A cosmic landscape of 10500 possible universes can also help with explaining the Weak Anthropic Principle, the idea that intelligent beings will only find themselves in universes capable of supporting intelligent beings, by providing a mechanism for the formation of a multiverse composed of an infinite number of bubble universes. In 1986, Andrei Linde published the Eternally Existing Self-Reproducing Chaotic Inflationary Universe in which he described what has become known as the Eternal Chaotic Inflation theory. In this model, our Universe is part of a much larger multiverse that has not yet decayed to its ground state. Quantum fluctuations in a scalar field within this multiverse create bubbles of rapidly expanding “bubble” universes, and our Universe is just one of these infinite number of “bubble” universes. A scalar field is just a field that has only one quantity associated with each point in space, like a weather map that lists the temperatures observed at various towns and cities across the country. Similarly, a vector field is like a weather map that shows both the wind velocity and direction at various points on the map. In the Eternal Chaotic Inflation model, there is a scalar field within an infinite multiverse which is subject to random quantum fluctuations, like the quantum fluctuations described by the quantum field theories we saw in The Foundations of Quantum Computing. One explanation of the Weak Anthropic Principle is that these quantum fluctuations result in universes with different sets of fundamental laws. Most bubble universes that form in the multiverse do not have a set of physical laws compatible with intelligent living beings and are quite sterile, but a very small fraction do have physical laws that allow for beings with intelligent consciousness. Remember a small fraction of an infinite number is still an infinite number, so there will always be plenty of bubble universes within this multiverse capable of supporting intelligent beings.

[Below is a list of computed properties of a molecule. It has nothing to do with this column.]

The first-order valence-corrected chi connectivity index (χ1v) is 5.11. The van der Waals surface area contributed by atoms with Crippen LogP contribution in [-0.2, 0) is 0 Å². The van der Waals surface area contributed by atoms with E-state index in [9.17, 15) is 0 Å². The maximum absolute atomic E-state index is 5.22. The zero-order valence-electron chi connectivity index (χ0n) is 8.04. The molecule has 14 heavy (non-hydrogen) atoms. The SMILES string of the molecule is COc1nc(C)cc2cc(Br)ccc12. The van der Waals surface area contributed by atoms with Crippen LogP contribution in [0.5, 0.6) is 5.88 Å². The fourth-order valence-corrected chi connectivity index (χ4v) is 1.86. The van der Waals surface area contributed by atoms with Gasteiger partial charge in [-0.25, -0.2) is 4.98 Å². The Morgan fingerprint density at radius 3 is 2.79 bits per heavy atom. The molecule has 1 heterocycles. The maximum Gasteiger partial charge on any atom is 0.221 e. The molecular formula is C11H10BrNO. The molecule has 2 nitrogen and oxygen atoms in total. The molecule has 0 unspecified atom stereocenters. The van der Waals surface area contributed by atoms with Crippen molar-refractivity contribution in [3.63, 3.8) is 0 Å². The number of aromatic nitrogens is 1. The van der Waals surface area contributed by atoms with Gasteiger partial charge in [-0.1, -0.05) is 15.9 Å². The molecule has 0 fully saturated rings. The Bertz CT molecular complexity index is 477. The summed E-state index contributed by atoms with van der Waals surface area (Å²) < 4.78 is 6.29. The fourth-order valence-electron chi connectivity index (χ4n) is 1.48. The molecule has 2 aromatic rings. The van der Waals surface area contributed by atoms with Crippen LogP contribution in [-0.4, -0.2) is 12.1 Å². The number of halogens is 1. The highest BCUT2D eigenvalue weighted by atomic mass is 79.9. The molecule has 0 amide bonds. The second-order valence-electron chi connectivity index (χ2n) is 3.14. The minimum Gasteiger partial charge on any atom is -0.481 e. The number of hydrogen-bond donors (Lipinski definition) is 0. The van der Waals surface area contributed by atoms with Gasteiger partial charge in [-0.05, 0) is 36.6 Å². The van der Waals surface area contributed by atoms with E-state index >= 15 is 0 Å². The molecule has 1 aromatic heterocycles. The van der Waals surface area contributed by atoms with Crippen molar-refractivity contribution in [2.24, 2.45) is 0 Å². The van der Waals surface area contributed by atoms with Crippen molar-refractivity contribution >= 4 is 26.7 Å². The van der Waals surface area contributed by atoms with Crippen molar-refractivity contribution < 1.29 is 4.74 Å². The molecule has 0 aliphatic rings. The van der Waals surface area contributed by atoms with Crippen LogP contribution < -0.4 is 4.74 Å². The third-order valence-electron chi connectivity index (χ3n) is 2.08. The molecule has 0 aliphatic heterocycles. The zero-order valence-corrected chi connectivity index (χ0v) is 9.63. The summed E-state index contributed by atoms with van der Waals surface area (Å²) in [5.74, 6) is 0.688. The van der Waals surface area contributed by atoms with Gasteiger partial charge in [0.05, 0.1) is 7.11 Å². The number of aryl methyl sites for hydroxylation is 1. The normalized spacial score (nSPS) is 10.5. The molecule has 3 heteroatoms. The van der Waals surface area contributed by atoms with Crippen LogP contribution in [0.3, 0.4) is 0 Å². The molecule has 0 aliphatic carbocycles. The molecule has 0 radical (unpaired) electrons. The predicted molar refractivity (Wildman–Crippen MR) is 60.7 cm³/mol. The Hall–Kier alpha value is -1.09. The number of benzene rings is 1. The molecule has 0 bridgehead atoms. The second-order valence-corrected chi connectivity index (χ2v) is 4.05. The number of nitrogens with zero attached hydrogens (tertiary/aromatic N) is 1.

I have a West Bend Stir Crazy popcorn popper which helps to illustrate this model. My Stir Crazy popcorn popper has a clear dome which rests upon a nearly flat metal base that has a central stirring rod that constantly rotates and keeps the popcorn kernels well oiled and constantly tumbling over each other, as the heating element beneath heats the cooking oil and popcorn kernels together to a critical popping temperature. As the popcorn kernels heat up, the water in each kernel begins to boil within, creating a great deal of internal steam pressure within the kernels. You can think of this hot mix of oil and kernels as a scalar field not in its ground state. All of a sudden, and in a seemingly random manner, quantum fluctuations form in this scalar field and individual “bubble” universes of popped corn explode into reality. Soon my Stir Crazy multiverse is noisily filling with a huge number of rapidly expanding bubble universes, and the aroma of popped corn is just delightful. Now each popped kernel has its own distinctive size and geometry. If you were a string theorist, you might say that for each popped kernel the number of dimensions and their intrinsic geometries determine the fundamental particles and interactions found within each bubble popcorn universe. Now just imagine a Stir Crazy popcorn popper of infinite size and age, constantly popping out an infinite number of bubble universes, and you have a pretty good image of a multiverse based upon the Eternal Chaotic Inflation model.